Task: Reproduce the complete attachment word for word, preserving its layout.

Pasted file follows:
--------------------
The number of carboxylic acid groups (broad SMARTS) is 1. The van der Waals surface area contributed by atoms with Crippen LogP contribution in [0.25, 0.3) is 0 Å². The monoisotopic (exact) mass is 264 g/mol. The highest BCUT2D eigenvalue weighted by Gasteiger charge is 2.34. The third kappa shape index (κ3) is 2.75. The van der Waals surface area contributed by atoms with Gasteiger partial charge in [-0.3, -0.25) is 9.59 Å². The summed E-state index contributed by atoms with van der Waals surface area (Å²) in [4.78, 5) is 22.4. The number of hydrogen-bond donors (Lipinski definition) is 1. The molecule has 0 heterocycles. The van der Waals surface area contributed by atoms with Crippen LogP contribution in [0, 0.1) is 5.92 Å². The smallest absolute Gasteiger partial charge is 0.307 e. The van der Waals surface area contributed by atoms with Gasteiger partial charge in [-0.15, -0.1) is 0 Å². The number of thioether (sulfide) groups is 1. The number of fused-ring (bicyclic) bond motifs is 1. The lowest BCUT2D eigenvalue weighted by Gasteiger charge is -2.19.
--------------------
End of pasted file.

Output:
The number of carboxylic acid groups (broad SMARTS) is 1. The van der Waals surface area contributed by atoms with Crippen LogP contribution in [0.25, 0.3) is 0 Å². The monoisotopic (exact) mass is 264 g/mol. The highest BCUT2D eigenvalue weighted by Gasteiger charge is 2.34. The third kappa shape index (κ3) is 2.75. The van der Waals surface area contributed by atoms with Gasteiger partial charge in [-0.3, -0.25) is 9.59 Å². The summed E-state index contributed by atoms with van der Waals surface area (Å²) in [4.78, 5) is 22.4. The number of hydrogen-bond donors (Lipinski definition) is 1. The molecule has 0 heterocycles. The van der Waals surface area contributed by atoms with Crippen LogP contribution in [0, 0.1) is 5.92 Å². The smallest absolute Gasteiger partial charge is 0.307 e. The van der Waals surface area contributed by atoms with Gasteiger partial charge in [-0.15, -0.1) is 0 Å². The number of thioether (sulfide) groups is 1. The number of fused-ring (bicyclic) bond motifs is 1. The lowest BCUT2D eigenvalue weighted by Gasteiger charge is -2.19.